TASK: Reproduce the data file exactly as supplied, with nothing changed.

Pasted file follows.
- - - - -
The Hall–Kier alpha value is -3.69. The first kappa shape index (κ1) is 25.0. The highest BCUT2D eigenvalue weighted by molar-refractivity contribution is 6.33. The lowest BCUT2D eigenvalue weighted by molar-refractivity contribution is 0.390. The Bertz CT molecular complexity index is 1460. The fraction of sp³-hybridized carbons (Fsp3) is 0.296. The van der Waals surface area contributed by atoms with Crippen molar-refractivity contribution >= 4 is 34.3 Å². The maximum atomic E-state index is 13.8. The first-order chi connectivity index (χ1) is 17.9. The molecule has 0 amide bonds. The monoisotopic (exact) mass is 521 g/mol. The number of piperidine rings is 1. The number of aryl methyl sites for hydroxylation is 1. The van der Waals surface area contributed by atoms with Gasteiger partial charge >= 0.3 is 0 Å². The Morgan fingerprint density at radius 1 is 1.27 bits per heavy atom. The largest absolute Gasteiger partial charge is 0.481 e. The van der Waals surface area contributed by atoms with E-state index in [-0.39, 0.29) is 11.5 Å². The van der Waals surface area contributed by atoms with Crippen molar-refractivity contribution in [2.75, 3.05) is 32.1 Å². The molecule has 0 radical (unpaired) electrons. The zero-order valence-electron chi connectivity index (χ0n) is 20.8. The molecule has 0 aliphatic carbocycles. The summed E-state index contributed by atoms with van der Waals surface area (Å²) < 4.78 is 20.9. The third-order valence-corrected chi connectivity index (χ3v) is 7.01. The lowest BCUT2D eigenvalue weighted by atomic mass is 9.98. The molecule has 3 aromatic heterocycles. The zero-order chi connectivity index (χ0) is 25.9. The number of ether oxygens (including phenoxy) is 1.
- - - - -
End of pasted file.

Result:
The Hall–Kier alpha value is -3.69. The first kappa shape index (κ1) is 25.0. The highest BCUT2D eigenvalue weighted by molar-refractivity contribution is 6.33. The lowest BCUT2D eigenvalue weighted by molar-refractivity contribution is 0.390. The Bertz CT molecular complexity index is 1460. The fraction of sp³-hybridized carbons (Fsp3) is 0.296. The van der Waals surface area contributed by atoms with Crippen molar-refractivity contribution >= 4 is 34.3 Å². The maximum atomic E-state index is 13.8. The first-order chi connectivity index (χ1) is 17.9. The molecule has 0 amide bonds. The monoisotopic (exact) mass is 521 g/mol. The number of piperidine rings is 1. The number of aryl methyl sites for hydroxylation is 1. The van der Waals surface area contributed by atoms with Gasteiger partial charge >= 0.3 is 0 Å². The Morgan fingerprint density at radius 1 is 1.27 bits per heavy atom. The largest absolute Gasteiger partial charge is 0.481 e. The van der Waals surface area contributed by atoms with E-state index in [-0.39, 0.29) is 11.5 Å². The van der Waals surface area contributed by atoms with Crippen molar-refractivity contribution in [2.75, 3.05) is 32.1 Å². The molecule has 0 radical (unpaired) electrons. The zero-order valence-electron chi connectivity index (χ0n) is 20.8. The molecule has 0 aliphatic carbocycles. The summed E-state index contributed by atoms with van der Waals surface area (Å²) < 4.78 is 20.9. The third-order valence-corrected chi connectivity index (χ3v) is 7.01. The lowest BCUT2D eigenvalue weighted by atomic mass is 9.98. The molecule has 3 aromatic heterocycles. The zero-order chi connectivity index (χ0) is 25.9. The number of ether oxygens (including phenoxy) is 1.